Doctors

Out of curiousity, when you go to a GP for a physical health problem, how often do they say it’s all in your head, or put it down to your mental health?

I’ve barely seen my GP due to his unfortunate habit of making me pull my sleeves up on every visit.  I find it hugely embarrassing and demeaning.  I don’t like my friends to see my scars, so why a stranger?  (I also don’t really get the whole big deal about self harm, but that’s a tale for another post…)

I don’t tend to go to the doctor’s for physical health problems unless forced, such as last year when people around me were wondering if I had leukemia, because I was covered in huge bruises and could barely stay awake.  He did a blood test and gave me a lecture on self harm.  Annoyingly, it was the first time I’d done it in over a year, and I did it after the (understandably hugely upsetting) abortion.  Still, it made a change from when I was getting lectures about my weight after I’d put on stones on medication.  And nothing was up in the blood tests, so god knows, maybe I was just being beaten up by ants in my sleep.

I’m having a physical health problem now but I doubt I’ll go to the doctor unless it really begins to scupper me.  My GP is okay, but probably somewhat too thorough when it comes to mental health.  So he tends, in my case, to just put everything down to mental health.  One day when I snuff of cancer I’ll laugh.

24 Responses

  1. This has happened to me once. The doctor I saw told me that I didn’t have tonsilitis, I in fact had anxiety and depression. Because, of course, the two conditions are mutually exclusive. Apparently I was imagining my swollen and puss-covered tonsils. When I got cross with her she started typing very quickly, possibly something to do with anger management.😉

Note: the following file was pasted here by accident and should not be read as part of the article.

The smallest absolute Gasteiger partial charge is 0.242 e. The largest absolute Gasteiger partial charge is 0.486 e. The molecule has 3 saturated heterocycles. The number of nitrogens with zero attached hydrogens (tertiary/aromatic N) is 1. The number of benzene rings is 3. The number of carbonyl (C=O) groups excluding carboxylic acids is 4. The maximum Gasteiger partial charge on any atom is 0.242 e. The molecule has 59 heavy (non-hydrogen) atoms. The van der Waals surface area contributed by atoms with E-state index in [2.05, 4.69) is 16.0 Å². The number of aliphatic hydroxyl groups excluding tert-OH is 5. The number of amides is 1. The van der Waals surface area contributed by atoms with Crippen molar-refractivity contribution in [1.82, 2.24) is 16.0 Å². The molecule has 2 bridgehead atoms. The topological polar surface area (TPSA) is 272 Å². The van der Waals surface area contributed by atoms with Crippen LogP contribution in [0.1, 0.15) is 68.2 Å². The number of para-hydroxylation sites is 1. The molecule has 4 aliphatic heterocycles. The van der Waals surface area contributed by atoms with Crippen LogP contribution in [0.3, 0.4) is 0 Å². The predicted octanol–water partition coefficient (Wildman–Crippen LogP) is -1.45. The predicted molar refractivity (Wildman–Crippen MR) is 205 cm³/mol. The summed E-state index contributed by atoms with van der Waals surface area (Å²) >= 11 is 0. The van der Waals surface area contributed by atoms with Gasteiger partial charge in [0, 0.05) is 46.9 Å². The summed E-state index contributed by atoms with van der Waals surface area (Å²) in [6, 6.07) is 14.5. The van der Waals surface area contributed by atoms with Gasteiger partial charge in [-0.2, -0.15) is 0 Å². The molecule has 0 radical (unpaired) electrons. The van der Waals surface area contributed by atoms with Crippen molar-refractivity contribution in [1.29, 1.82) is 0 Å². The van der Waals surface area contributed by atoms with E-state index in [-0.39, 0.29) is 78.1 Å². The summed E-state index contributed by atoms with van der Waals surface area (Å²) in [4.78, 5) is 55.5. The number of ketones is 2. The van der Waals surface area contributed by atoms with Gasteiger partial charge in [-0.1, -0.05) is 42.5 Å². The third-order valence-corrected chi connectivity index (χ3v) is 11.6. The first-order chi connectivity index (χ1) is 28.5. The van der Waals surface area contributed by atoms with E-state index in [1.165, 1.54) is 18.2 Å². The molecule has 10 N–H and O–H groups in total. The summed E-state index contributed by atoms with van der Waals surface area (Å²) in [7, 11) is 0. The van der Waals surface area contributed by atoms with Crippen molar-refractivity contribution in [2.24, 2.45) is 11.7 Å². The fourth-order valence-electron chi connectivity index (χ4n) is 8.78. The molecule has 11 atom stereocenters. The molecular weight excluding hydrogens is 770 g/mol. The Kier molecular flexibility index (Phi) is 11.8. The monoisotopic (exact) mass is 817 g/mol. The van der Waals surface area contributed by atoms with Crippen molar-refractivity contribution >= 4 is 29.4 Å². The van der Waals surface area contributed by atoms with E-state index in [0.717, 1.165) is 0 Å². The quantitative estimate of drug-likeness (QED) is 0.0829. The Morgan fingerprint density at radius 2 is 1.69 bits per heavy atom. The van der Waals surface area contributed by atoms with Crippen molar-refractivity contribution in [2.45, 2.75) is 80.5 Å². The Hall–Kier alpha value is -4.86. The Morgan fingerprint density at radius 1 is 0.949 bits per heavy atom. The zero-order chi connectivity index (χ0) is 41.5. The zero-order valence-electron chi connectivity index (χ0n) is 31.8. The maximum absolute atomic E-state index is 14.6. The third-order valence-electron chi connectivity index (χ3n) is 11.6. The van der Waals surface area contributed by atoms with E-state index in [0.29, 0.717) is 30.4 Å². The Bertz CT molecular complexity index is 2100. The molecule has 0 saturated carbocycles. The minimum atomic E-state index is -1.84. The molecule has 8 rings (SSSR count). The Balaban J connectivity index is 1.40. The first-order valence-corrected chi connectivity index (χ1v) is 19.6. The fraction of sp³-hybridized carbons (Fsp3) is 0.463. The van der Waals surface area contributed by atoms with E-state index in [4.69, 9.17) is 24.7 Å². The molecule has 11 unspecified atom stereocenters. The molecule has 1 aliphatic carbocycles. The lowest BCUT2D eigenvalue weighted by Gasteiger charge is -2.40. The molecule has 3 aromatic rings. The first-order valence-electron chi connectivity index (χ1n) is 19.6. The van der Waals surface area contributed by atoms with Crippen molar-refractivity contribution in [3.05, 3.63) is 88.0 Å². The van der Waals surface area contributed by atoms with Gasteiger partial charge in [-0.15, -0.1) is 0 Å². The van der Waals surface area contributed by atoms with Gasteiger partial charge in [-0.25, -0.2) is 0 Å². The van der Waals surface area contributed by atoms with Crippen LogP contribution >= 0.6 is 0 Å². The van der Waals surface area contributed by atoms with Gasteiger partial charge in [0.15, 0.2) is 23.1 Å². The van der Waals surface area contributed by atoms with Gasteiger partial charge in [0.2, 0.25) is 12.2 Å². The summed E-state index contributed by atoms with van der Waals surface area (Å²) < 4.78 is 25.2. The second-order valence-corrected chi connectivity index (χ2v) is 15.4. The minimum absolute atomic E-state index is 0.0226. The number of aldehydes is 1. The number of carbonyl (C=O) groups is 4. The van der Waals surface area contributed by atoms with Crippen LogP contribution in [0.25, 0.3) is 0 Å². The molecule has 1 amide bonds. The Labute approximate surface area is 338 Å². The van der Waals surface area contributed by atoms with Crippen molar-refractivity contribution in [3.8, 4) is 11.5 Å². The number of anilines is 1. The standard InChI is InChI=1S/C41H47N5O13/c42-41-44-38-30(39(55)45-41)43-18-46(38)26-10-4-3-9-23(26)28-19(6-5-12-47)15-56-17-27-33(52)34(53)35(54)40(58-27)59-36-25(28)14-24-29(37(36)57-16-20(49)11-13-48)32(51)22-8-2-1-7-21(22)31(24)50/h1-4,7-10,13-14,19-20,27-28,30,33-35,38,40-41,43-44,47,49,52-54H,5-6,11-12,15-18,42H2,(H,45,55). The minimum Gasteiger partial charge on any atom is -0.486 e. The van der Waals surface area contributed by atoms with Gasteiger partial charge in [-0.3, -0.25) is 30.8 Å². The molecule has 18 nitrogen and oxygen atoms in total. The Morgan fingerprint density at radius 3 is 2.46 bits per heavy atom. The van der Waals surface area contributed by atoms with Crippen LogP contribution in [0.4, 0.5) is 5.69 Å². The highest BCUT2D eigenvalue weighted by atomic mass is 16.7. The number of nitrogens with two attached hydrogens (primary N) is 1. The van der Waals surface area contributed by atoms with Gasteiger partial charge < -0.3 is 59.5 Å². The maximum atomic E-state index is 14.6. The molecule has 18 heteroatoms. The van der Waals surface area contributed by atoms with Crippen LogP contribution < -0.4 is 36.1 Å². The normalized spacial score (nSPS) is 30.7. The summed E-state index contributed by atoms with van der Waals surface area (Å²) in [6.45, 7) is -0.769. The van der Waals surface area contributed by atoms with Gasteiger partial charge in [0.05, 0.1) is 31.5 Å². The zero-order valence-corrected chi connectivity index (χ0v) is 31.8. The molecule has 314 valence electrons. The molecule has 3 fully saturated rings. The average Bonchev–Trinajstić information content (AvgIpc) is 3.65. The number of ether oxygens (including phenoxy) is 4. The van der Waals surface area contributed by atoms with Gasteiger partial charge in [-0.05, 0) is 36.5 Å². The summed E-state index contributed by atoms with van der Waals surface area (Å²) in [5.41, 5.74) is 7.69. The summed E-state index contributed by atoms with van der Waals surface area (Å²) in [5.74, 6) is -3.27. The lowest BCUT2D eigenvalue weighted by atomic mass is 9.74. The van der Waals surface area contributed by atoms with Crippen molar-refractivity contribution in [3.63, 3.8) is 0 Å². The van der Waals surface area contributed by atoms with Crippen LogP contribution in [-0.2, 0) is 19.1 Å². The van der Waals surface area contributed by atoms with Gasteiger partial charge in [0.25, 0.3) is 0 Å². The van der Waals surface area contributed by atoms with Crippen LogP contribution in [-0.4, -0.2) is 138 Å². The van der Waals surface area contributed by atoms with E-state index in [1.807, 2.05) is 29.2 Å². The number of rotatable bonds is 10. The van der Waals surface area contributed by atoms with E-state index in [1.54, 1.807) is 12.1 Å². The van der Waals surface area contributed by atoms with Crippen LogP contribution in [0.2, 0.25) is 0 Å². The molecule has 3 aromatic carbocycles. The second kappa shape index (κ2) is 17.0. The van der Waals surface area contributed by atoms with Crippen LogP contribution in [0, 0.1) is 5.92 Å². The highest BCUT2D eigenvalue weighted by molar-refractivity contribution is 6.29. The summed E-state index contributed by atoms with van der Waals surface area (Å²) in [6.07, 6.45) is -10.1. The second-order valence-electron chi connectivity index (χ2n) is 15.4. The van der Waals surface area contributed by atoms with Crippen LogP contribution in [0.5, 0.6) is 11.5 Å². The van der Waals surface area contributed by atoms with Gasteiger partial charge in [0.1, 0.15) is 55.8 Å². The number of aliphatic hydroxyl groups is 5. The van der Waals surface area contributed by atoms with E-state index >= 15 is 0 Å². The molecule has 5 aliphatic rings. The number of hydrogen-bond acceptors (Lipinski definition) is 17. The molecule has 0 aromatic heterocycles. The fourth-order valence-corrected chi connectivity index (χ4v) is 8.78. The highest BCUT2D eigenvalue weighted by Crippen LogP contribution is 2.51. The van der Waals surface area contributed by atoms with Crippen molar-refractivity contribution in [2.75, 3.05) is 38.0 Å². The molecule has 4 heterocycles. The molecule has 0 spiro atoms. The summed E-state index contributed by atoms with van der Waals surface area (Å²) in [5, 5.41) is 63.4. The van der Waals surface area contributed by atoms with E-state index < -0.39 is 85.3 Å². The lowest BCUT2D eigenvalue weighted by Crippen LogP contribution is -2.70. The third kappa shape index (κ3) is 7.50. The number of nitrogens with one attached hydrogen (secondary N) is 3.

Anyhoo, it’s only happened once. I refused to see that incompetent bitch anymore. All other doctors that I have seen have taken me seriously and not assumed that I am thick as well as mental.

  2. And hou know, in the Middle East, getting beaten up by ants is sexy. There’s poems written about a woman’s skin being so delicate that an ant walking on it would make it bruise and all the men get hard-ons.😛

  3. When they messed up my dosage and I had withdrawal symptoms I was told that it was my anxiety and depression.

  4. I rarely go to the GP because I keep telling myself I should self diagnose instead of bothering someone who studied the same thing I did with something I should know, plus I have a paralyzing fear of running into an ex-classmate (we don’t have assigned GPs, whoever is around that day will see you).